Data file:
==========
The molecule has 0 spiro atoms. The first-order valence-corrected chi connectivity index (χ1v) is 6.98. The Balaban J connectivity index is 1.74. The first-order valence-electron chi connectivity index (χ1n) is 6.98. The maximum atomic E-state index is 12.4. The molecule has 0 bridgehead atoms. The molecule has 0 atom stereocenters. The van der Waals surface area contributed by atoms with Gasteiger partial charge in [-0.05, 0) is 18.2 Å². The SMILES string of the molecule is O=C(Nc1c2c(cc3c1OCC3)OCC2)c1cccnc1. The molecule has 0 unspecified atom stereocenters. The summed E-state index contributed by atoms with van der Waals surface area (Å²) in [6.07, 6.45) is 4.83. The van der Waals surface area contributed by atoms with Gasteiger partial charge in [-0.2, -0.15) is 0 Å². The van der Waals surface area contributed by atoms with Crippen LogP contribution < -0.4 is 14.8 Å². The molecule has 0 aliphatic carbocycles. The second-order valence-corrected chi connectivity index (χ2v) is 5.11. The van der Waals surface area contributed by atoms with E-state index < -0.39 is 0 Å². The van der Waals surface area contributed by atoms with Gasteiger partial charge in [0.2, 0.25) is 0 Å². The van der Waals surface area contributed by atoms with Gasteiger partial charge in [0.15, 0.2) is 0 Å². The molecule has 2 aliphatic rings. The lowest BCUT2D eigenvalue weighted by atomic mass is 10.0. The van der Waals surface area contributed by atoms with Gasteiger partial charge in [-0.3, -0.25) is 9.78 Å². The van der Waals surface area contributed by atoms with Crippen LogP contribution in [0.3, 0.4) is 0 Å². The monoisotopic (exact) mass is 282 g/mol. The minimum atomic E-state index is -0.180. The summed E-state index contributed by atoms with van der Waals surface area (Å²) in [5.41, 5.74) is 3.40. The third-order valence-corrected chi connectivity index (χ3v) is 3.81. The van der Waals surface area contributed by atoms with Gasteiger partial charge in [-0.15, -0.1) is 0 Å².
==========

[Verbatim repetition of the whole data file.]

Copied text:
The molecule has 0 spiro atoms. The first-order valence-corrected chi connectivity index (χ1v) is 6.98. The Balaban J connectivity index is 1.74. The first-order valence-electron chi connectivity index (χ1n) is 6.98. The maximum atomic E-state index is 12.4. The molecule has 0 bridgehead atoms. The molecule has 0 atom stereocenters. The van der Waals surface area contributed by atoms with Gasteiger partial charge in [-0.05, 0) is 18.2 Å². The SMILES string of the molecule is O=C(Nc1c2c(cc3c1OCC3)OCC2)c1cccnc1. The molecule has 0 unspecified atom stereocenters. The summed E-state index contributed by atoms with van der Waals surface area (Å²) in [6.07, 6.45) is 4.83. The van der Waals surface area contributed by atoms with Gasteiger partial charge in [-0.2, -0.15) is 0 Å². The van der Waals surface area contributed by atoms with Crippen LogP contribution < -0.4 is 14.8 Å². The molecule has 0 aliphatic carbocycles. The second-order valence-corrected chi connectivity index (χ2v) is 5.11. The van der Waals surface area contributed by atoms with E-state index < -0.39 is 0 Å². The van der Waals surface area contributed by atoms with Gasteiger partial charge in [0.2, 0.25) is 0 Å². The van der Waals surface area contributed by atoms with Gasteiger partial charge in [0.15, 0.2) is 0 Å². The molecule has 2 aliphatic rings. The lowest BCUT2D eigenvalue weighted by atomic mass is 10.0. The van der Waals surface area contributed by atoms with Gasteiger partial charge in [-0.3, -0.25) is 9.78 Å². The van der Waals surface area contributed by atoms with Crippen LogP contribution in [0.3, 0.4) is 0 Å². The monoisotopic (exact) mass is 282 g/mol. The minimum atomic E-state index is -0.180. The summed E-state index contributed by atoms with van der Waals surface area (Å²) in [5.41, 5.74) is 3.40. The third-order valence-corrected chi connectivity index (χ3v) is 3.81. The van der Waals surface area contributed by atoms with Gasteiger partial charge in [-0.15, -0.1) is 0 Å².